There have been conflicting accounts of the number of deaths in Indian-administered Kashmir, and how they were caused, since the region was stripped of its autonomy six weeks ago. The BBC’s Yogita Limaye looks at some cases in the city of Srinagar.
Seventeen-year-old Asrar Ahmad Khan was on the street outside his home on 6 August when he received an injury that led to his death in hospital four weeks later.
Described as a “bright student” who loved sport, the circumstances surrounding his death have become one of the latest points of dispute in the restive region where conflicting narratives of events are steadily becoming the norm.
His father, Firdous Ahmad Khan, alleges that Asrar was playing cricket with his friends when he was struck on the head by a teargas canister and lead pellets. One of his friends who was with him at the time says that he was fired at by Indian paramilitary troops who were withdrawing for the evening.
Asrar’s medical report states he died of injuries caused by pellets, and the blast of a teargas shell. But India’s top army commander in Kashmir, Lt Gen KJS Dhillon, has said that Asrar was hit by a stone, ostensibly thrown by Kashmiri protesters at armed forces.
The Kashmir police have told the BBC that they also stand by this statement. They’ve called the hospital’s report ambiguous, and said it needs further investigation.
The incident took place a day after the Indian government announced that the region would lose its special status and be split into two federally-run territories.
In the days leading up to the surprise announcement, tens of thousands of additional Indian troops were deployed, a major Hindu pilgrimage was cancelled, schools and colleges were shut, tourists were ordered to leave, telephone and internet services were suspended and regional political leaders were placed under house arrest.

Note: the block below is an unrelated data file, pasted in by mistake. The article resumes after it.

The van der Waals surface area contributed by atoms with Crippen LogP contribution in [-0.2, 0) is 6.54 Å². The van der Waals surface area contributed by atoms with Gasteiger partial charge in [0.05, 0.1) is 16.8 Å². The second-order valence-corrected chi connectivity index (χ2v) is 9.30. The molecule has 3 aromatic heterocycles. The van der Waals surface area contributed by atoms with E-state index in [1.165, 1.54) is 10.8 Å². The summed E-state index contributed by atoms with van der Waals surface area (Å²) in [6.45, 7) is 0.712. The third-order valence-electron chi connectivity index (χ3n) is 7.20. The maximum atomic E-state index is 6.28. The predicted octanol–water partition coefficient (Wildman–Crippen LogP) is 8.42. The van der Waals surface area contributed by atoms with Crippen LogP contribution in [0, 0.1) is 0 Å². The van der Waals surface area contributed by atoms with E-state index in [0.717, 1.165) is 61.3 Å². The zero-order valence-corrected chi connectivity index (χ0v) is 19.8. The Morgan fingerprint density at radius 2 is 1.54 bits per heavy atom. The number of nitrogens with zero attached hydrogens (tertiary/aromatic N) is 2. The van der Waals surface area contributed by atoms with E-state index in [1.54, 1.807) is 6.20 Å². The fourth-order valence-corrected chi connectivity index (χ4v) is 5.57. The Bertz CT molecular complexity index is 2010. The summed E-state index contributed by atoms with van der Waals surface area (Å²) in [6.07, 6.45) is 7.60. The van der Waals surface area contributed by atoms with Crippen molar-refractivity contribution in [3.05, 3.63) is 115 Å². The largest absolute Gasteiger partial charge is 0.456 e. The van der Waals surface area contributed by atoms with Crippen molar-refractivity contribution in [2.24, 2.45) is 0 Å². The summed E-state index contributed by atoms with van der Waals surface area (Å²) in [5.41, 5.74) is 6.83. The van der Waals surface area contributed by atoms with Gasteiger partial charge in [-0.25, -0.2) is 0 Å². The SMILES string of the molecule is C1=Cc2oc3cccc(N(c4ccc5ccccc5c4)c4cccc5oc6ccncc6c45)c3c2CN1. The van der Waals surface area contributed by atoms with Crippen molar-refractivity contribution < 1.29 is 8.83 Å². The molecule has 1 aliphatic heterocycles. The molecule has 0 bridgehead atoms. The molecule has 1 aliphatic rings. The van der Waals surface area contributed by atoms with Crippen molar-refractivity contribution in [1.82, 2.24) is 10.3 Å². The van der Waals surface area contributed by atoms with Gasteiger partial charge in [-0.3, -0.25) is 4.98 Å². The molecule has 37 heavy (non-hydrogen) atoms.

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A report card showing that Asrar had scored 84% in his tenth grade school examinations, and an old newspaper with a photo of him being awarded a cricket trophy, are among the family’s most prized possessions.
“Does [Indian Prime Minister Narendra] Modi feel my pain? Has he said sorry for this? Has he condemned it?’ Asrar’s father asked the BBC.
“Tomorrow there will be more deaths. In Kashmir today, there is no accountability,” he added.
The Indian government says that not a single life has been lost due to action by security forces since Kashmir’s special status was revoked. However, it has said that two people, including Asrar, have died after being hit by stones thrown by anti-government protesters.
According to the government, three others – two nomadic goatherds in the Tral area of southern Kashmir and one shopkeeper from Srinagar – have been killed by armed insurgents.
The shopkeeper, 60-year-old Ghulam Mohammad, was reportedly sitting inside his shop with his wife on the evening of 29 August when he was shot dead by three people, who then escaped on a motorcycle.